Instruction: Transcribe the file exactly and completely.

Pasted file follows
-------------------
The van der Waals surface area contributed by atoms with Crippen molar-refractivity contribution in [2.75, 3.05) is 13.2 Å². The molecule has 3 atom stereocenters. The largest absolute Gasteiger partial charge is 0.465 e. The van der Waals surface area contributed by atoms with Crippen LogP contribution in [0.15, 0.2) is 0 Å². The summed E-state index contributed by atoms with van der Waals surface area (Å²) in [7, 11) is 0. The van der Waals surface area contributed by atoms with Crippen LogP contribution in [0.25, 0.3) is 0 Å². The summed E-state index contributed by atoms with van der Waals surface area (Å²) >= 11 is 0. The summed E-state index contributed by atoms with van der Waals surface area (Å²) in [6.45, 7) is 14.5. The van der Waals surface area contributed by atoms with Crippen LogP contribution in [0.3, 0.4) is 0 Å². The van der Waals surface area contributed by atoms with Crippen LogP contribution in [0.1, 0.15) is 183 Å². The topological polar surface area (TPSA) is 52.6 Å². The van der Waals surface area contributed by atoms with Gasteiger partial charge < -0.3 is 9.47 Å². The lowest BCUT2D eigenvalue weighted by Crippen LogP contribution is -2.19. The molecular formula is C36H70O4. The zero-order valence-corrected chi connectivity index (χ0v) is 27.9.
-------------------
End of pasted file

The van der Waals surface area contributed by atoms with Crippen molar-refractivity contribution in [2.75, 3.05) is 13.2 Å². The molecule has 3 atom stereocenters. The largest absolute Gasteiger partial charge is 0.465 e. The van der Waals surface area contributed by atoms with Crippen LogP contribution in [0.15, 0.2) is 0 Å². The summed E-state index contributed by atoms with van der Waals surface area (Å²) in [7, 11) is 0. The van der Waals surface area contributed by atoms with Crippen LogP contribution in [0.25, 0.3) is 0 Å². The summed E-state index contributed by atoms with van der Waals surface area (Å²) >= 11 is 0. The summed E-state index contributed by atoms with van der Waals surface area (Å²) in [6.45, 7) is 14.5. The van der Waals surface area contributed by atoms with Crippen LogP contribution in [0.3, 0.4) is 0 Å². The van der Waals surface area contributed by atoms with Crippen LogP contribution in [0.1, 0.15) is 183 Å². The topological polar surface area (TPSA) is 52.6 Å². The van der Waals surface area contributed by atoms with Gasteiger partial charge < -0.3 is 9.47 Å². The lowest BCUT2D eigenvalue weighted by Crippen LogP contribution is -2.19. The molecular formula is C36H70O4. The zero-order valence-corrected chi connectivity index (χ0v) is 27.9.